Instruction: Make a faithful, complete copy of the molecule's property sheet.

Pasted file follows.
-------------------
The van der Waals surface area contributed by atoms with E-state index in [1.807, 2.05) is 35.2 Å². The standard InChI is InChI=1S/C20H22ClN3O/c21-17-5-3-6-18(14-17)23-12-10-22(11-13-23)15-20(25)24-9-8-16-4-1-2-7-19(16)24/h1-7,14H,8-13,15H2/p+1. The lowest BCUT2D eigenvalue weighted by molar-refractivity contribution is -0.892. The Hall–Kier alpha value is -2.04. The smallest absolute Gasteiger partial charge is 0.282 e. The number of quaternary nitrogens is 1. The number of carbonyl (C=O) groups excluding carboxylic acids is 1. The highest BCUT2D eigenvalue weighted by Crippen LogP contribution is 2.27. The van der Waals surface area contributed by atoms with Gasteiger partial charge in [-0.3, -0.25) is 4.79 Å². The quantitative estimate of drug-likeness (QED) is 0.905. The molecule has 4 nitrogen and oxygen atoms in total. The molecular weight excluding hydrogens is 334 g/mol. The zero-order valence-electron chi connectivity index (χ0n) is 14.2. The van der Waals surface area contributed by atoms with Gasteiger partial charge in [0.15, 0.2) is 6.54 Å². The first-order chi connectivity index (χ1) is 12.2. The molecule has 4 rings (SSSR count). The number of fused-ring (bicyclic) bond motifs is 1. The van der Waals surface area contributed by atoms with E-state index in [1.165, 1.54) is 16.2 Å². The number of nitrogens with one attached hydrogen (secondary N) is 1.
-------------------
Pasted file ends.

The van der Waals surface area contributed by atoms with E-state index in [1.807, 2.05) is 35.2 Å². The standard InChI is InChI=1S/C20H22ClN3O/c21-17-5-3-6-18(14-17)23-12-10-22(11-13-23)15-20(25)24-9-8-16-4-1-2-7-19(16)24/h1-7,14H,8-13,15H2/p+1. The lowest BCUT2D eigenvalue weighted by molar-refractivity contribution is -0.892. The Hall–Kier alpha value is -2.04. The smallest absolute Gasteiger partial charge is 0.282 e. The number of quaternary nitrogens is 1. The number of carbonyl (C=O) groups excluding carboxylic acids is 1. The highest BCUT2D eigenvalue weighted by Crippen LogP contribution is 2.27. The van der Waals surface area contributed by atoms with Gasteiger partial charge in [-0.3, -0.25) is 4.79 Å². The quantitative estimate of drug-likeness (QED) is 0.905. The molecule has 4 nitrogen and oxygen atoms in total. The molecular weight excluding hydrogens is 334 g/mol. The zero-order valence-electron chi connectivity index (χ0n) is 14.2. The van der Waals surface area contributed by atoms with Gasteiger partial charge in [0.15, 0.2) is 6.54 Å². The first-order chi connectivity index (χ1) is 12.2. The molecule has 4 rings (SSSR count). The number of fused-ring (bicyclic) bond motifs is 1. The van der Waals surface area contributed by atoms with E-state index in [1.165, 1.54) is 16.2 Å². The number of nitrogens with one attached hydrogen (secondary N) is 1.